In 2014, Mexicans purchased 137 liters of soda per person – that’s more than 1 liter every 3 days. (Only three countries consume more soda per capita -- Argentina, the United States, and Chile). In 2012, sugary drinks accounted for an astounding 17% of total daily calories consumed among Mexican children and 19% among Mexican adults. Mexico also has the highest overweight and obesity rates in the world, coming in at 72% of its citizens as either overweight or obese, just above the US. In response, Mexico has aggressively implemented policies to address excessive sugary drink consumption and overweight/obesity. In January 2014, Mexican lawmakers implemented a tax of 1 peso (around 7 cents) per liter (about a 10% tax) on any non-dairy, non-alcohol drink with added sugar. Taxes like these are often referred to as “soda taxes” but usually cover more than just soda, as the Mexican tax does. They also passed a companion 8% tax on unhealthy snack food, covering “salty and other snacks, confectionery products, chocolate and products derived from cacao, puddings and flans, candy, peanut butter and hazelnut butter, ice cream, and popsicles.” 

The preliminary evaluation of the Mexican "soda tax" is in

Did the “soda tax” work? Modeling studies have projected that soda taxes, like the one implemented in Mexico, should modestly decrease consumption of sugary drinks, decrease obesity rates, and raise revenue. However, until recently, only limited real-world studies were available to back this up. In June 2015, researchers at the Mexican Institute of Public Health and the Carolina Population Center at the University of North Carolina, Chapel Hill, released preliminary results from their evaluation of the Mexican “soda tax”. They followed a commercial panel of consumers living in 53 cities across Mexico and collected information on their food and drink purchases. After taking into account the pre-tax trends in sugary drink sales, which were declining already, they found a 6% overall drop in sales in 2014, after the tax, compared to the pre-tax period. The effect of the tax was greatest toward the end of 2014 and also was largest among lower-income Mexicans (9% drop in sales, pre- v. post-tax). This sugary drink decline accompanied an increase in water sales.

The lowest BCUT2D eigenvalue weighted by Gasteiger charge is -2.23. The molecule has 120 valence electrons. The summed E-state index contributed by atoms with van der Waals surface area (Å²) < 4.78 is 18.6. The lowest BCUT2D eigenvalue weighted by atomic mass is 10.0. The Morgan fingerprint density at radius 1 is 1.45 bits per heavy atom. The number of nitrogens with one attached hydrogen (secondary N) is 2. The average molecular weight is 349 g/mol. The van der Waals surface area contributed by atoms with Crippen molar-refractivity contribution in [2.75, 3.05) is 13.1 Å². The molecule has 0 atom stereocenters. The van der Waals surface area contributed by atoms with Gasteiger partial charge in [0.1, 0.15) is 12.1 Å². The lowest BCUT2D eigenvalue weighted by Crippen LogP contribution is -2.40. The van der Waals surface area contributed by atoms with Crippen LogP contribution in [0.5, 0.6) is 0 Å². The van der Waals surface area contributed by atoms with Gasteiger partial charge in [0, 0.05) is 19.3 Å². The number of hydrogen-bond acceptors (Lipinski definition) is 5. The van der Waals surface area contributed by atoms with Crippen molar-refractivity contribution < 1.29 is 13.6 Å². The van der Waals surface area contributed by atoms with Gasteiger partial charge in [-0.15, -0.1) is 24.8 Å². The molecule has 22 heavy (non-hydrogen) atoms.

There are major caveats with this study. The data are preliminary and have not been published. As with most research, results change once churned through the peer review process. Presently, we don’t know much about the details of the study: exact sources of data, characteristics of participants, the outcome measures, and its limitations. When the study is published, we’ll report back. For now, it appears that the Mexican soda tax is working to both decrease consumption of these drinks and raise revenue. Berkeley, California, recently passed an even larger tax – 1 cent per ounce, or closer to 20%. We’re a long way from knowing the effect of this on sugary drink consumption, but revenue generated in the first month of the tax was an estimated $116,000.

Some argue that a 6% drop in sales won’t translate to a large enough decrease in calories to stem the tide of obesity. In reality, few people hold out soda taxes as the single intervention needed to reverse the epidemic, advocating more of a comprehensive approach that includes taxes. Also, because a tax covers an entire population, every very small changes in calorie intake, on average, should translate to small reductions in obesity. Ultimately, we’ll have to wait until the evaluation of the Mexican study is published and critiqued, and other taxes are evaluated, to know the answer.



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